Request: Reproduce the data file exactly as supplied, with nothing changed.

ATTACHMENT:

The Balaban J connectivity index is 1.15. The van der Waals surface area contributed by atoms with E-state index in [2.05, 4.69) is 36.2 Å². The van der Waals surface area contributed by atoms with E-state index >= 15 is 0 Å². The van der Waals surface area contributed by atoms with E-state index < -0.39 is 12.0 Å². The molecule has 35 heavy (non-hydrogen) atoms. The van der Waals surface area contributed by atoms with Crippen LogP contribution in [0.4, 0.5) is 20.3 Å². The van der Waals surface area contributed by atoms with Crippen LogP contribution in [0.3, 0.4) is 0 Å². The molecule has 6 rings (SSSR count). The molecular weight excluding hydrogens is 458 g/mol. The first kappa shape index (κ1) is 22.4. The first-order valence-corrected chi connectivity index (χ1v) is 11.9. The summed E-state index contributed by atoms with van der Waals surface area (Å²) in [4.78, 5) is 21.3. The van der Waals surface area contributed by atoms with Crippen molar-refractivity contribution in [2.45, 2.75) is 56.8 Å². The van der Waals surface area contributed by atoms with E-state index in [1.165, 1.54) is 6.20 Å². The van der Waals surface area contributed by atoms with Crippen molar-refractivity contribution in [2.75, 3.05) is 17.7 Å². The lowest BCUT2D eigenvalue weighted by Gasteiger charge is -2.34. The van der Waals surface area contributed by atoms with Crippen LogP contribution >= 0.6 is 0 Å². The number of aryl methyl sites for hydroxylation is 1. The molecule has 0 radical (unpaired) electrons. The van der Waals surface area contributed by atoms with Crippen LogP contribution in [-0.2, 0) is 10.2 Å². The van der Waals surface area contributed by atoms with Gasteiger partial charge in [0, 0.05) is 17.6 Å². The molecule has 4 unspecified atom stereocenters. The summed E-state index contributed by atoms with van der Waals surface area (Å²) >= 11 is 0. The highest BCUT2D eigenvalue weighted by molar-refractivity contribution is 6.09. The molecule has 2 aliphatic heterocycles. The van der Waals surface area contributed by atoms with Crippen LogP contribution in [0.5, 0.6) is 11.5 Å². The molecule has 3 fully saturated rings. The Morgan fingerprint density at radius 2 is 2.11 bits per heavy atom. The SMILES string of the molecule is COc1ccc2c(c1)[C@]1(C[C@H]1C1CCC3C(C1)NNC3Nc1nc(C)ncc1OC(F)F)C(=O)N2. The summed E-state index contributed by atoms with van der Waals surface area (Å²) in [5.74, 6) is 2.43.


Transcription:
The Balaban J connectivity index is 1.15. The van der Waals surface area contributed by atoms with E-state index in [2.05, 4.69) is 36.2 Å². The van der Waals surface area contributed by atoms with E-state index >= 15 is 0 Å². The van der Waals surface area contributed by atoms with E-state index < -0.39 is 12.0 Å². The molecule has 35 heavy (non-hydrogen) atoms. The van der Waals surface area contributed by atoms with Crippen LogP contribution in [0.4, 0.5) is 20.3 Å². The van der Waals surface area contributed by atoms with Crippen LogP contribution in [0.3, 0.4) is 0 Å². The molecule has 6 rings (SSSR count). The molecular weight excluding hydrogens is 458 g/mol. The first kappa shape index (κ1) is 22.4. The first-order valence-corrected chi connectivity index (χ1v) is 11.9. The summed E-state index contributed by atoms with van der Waals surface area (Å²) in [4.78, 5) is 21.3. The van der Waals surface area contributed by atoms with Crippen molar-refractivity contribution in [2.45, 2.75) is 56.8 Å². The van der Waals surface area contributed by atoms with E-state index in [1.165, 1.54) is 6.20 Å². The van der Waals surface area contributed by atoms with Crippen molar-refractivity contribution in [2.75, 3.05) is 17.7 Å². The lowest BCUT2D eigenvalue weighted by Gasteiger charge is -2.34. The van der Waals surface area contributed by atoms with Crippen LogP contribution >= 0.6 is 0 Å². The number of aryl methyl sites for hydroxylation is 1. The molecule has 0 radical (unpaired) electrons. The van der Waals surface area contributed by atoms with Crippen LogP contribution in [-0.2, 0) is 10.2 Å². The van der Waals surface area contributed by atoms with Gasteiger partial charge in [0, 0.05) is 17.6 Å². The molecule has 4 unspecified atom stereocenters. The summed E-state index contributed by atoms with van der Waals surface area (Å²) >= 11 is 0. The highest BCUT2D eigenvalue weighted by molar-refractivity contribution is 6.09. The molecule has 2 aliphatic heterocycles. The van der Waals surface area contributed by atoms with Crippen LogP contribution in [0.5, 0.6) is 11.5 Å². The molecule has 3 fully saturated rings. The Morgan fingerprint density at radius 2 is 2.11 bits per heavy atom. The SMILES string of the molecule is COc1ccc2c(c1)[C@]1(C[C@H]1C1CCC3C(C1)NNC3Nc1nc(C)ncc1OC(F)F)C(=O)N2. The summed E-state index contributed by atoms with van der Waals surface area (Å²) in [5.74, 6) is 2.43.